Bee stings are usually not dangerous unless a person is allergic to the venom. Signs of an allergy include nausea and fainting. If left untreated, the result could be death. The number of stings also plays a role. If stung enough times, any person could face death.

Honey bee stings can be quite painful, depending on how much venom enters the body before the stinger is removed. Painful swelling, itching, redness, and irritation around the skin often follow the initial, stinging pain. 

How to Safely Get Rid of Honey Bees?

In the spring, honey bees are on the move and actively looking for new homes. If you suspect they’ve taken up residence near you, search for dead bees to make sure you’re dealing with honey bees.

Bees are important pollinators that are usually not aggressive or dangerous. To identify a honey bee, look for hairy legs and hairy, pollen-catching bodies.

You can also identify a honey bee by its nest. Unlike wasps, which build their nests out of wood and mud, bees construct honeycomb-shaped homes out of wax. 

Once you’ve located their nest and you know you’re dealing with honey bees, your best bet is to call a local beekeeper who is eager to protect this beneficial but threatened species. 

Removal of a honeybee nest can be very messy, so it’s best to leave the work to a professional. Honeybee colonies are so large that only a pest control professional or experienced beekeeper can safely remove a hive.

Beekeepers can remove bees and their hive without killing them, and they may do this for free, for a small fee or they could even pay you. Beekeepers will remove the honeycombs with the brood inside and place them in a hive box. If a hive is difficult to reach, the bees can be sucked out with a special vacuum. If the bees are nesting behind a wall, a contractor may be required to help remove them.

In the event that a local beekeeper is unable to help you out, an exterminator will need to remove the bees over a series of visits, returning every few weeks until the hive is fully exterminated. Once the hive has been deactivated, remove any traces of the nest so that the bees and honeycombs will not rot and damage your drywall.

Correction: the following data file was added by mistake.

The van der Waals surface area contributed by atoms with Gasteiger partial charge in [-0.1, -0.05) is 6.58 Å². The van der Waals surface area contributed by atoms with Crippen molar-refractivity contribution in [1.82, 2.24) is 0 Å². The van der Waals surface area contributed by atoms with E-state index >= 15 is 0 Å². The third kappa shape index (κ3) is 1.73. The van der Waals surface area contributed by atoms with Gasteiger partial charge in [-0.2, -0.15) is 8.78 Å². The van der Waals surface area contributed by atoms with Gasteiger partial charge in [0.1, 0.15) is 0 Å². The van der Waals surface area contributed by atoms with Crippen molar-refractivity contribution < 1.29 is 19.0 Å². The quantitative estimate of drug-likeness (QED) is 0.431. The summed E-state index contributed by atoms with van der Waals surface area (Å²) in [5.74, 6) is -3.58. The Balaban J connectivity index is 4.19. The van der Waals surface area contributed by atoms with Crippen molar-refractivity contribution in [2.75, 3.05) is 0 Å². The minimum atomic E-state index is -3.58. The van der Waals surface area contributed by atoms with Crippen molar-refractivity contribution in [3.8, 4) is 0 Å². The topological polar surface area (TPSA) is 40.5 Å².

If you can’t find a beekeeper or exterminator to help, wear protective clothing and spray aerosolized pyrethroids into any access points. Do this in the late evening when bees are less active. You will have to repeat the process several times to kill off any unhatched pupa.

Old honey and wax can attract new swarms, so be sure to fill any cracks and holes with foam insulation and check it throughout the year to make sure it's intact.

If bees set up shop in your garden, wait for the winter — when workers die off and new queens have flown away — to safely remove the nest.

How to Prevent a Honey Bee Infestation?

To prevent bees from invading your home or coming back after they’re removed, seal up any exterior holes larger than a pencil, fill wall cavities with expandable foam insulation and remove any traces of honey or beeswax to prevent bees from returning in the spring. You can also repel bees naturally using citronella plants or candles, cucumber peels, or using a basin of sugar water.

If honey bees have overrun your home or garden, fill out the form below and one of Arrow’s dedicated professionals will send these intruders buzzing.